Vaccines typically contain an antigen, delivery system (vehicle), and adjuvant, all of which contribute to inducing a potent immune response. Consequently, design of new vaccines is difficult, because the contributions and interactions of these components are difficult to distinguish. Here, it is aimed to develop an easy-to-use, non-immunogenic, injectable depot system for sustained antigen release that will be suitable for assessing the efficacy of prolonged antigen exposure per se for inducing an immune response. This should mimic real-life infections. Recombinant elastin-like polypeptides with periodic cysteine residues (cELPs) are selected, which reportedly show little or no immunogenicity, as carriers and tetanus toxoid (Ttd) as an antigen. After subcutaneous injection of the mixture, cELP rapidly forms a disulfide cross-linked hydrogel in situ, within which Ttd is physically incorporated, affording a biodegradable antigen depot. A series of Ttd-containing hydrogels is examined. A single injection induces high levels of tetanus antibody with high avidity for at least 20 weeks in mice. The chain length of cELP proves critical, whereas differences in hydrophobicity has little effect, although hydrophilic cELPs are more rapidly biodegraded. This system's ability to distinguish the contribution of sustained antigen release to antibody induction should be helpful for rational design of next-generation vaccines.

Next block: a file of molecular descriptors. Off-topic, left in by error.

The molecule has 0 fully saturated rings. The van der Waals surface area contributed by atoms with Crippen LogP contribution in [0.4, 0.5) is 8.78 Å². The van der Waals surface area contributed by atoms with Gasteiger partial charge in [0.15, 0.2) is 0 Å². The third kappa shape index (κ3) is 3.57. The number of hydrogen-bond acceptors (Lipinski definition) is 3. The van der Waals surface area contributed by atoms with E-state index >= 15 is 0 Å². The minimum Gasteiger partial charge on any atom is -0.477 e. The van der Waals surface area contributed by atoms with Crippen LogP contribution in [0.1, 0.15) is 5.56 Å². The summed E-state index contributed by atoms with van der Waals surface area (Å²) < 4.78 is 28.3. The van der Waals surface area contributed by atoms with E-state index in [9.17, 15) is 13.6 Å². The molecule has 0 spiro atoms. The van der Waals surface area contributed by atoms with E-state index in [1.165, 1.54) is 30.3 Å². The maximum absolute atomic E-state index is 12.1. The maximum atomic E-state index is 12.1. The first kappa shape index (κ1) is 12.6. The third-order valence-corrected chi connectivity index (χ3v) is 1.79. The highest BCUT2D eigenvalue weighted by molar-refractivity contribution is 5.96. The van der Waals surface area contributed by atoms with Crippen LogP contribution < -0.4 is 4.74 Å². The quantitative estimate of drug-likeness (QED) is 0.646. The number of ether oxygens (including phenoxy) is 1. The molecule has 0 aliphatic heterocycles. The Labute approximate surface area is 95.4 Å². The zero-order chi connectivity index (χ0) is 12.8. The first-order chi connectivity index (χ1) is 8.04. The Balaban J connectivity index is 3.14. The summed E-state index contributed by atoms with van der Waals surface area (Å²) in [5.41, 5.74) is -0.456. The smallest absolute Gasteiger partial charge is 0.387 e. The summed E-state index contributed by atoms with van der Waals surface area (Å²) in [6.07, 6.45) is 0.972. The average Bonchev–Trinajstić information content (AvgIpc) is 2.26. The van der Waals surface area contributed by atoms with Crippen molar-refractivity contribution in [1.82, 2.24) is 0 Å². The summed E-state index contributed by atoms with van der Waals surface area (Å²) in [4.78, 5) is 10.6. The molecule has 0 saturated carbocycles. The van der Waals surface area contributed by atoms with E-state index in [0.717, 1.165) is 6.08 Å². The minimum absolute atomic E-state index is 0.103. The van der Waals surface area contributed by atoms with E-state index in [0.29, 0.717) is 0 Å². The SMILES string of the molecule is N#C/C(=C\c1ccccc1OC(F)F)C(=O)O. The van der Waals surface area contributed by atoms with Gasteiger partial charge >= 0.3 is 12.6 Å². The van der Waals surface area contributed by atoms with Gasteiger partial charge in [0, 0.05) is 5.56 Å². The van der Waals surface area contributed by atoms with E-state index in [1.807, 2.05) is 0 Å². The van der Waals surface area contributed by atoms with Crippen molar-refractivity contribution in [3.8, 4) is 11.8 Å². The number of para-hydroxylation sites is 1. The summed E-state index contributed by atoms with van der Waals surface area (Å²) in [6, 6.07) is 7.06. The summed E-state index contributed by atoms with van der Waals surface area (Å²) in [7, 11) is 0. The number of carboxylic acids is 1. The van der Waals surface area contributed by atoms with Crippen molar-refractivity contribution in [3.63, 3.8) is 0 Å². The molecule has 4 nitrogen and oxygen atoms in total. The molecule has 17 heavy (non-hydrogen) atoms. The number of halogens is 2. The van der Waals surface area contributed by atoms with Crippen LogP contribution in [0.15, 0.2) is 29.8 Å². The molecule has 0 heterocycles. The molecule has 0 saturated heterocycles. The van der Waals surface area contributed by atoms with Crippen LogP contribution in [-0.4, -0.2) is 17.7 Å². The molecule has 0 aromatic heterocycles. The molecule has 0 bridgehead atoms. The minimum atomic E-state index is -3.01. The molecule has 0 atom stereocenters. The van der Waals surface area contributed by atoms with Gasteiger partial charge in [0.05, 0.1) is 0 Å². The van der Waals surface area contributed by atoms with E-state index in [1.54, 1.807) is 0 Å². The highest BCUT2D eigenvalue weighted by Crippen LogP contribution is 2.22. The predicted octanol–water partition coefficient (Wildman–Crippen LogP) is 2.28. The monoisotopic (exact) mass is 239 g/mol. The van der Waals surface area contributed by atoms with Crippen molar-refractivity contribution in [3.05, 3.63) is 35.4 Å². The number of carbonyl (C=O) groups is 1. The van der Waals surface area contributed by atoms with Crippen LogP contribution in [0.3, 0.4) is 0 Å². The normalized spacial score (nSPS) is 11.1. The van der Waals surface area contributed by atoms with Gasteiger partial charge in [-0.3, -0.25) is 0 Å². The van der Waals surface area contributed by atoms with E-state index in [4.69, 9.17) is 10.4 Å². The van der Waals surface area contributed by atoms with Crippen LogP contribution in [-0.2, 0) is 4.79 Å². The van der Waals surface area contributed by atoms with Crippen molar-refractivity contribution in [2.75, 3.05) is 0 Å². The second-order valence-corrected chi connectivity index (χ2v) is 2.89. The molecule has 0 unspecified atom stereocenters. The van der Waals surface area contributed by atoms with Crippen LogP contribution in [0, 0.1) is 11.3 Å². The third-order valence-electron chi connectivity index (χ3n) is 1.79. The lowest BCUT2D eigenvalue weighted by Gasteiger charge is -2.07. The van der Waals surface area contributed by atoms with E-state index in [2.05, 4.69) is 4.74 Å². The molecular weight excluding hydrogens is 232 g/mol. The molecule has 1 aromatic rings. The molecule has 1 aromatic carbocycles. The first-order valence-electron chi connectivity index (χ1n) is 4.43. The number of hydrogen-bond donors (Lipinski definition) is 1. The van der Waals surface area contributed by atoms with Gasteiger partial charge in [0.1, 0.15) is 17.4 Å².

All Science Journal Classification (ASJC) codes
- Polymers and Plastics
- Materials Chemistry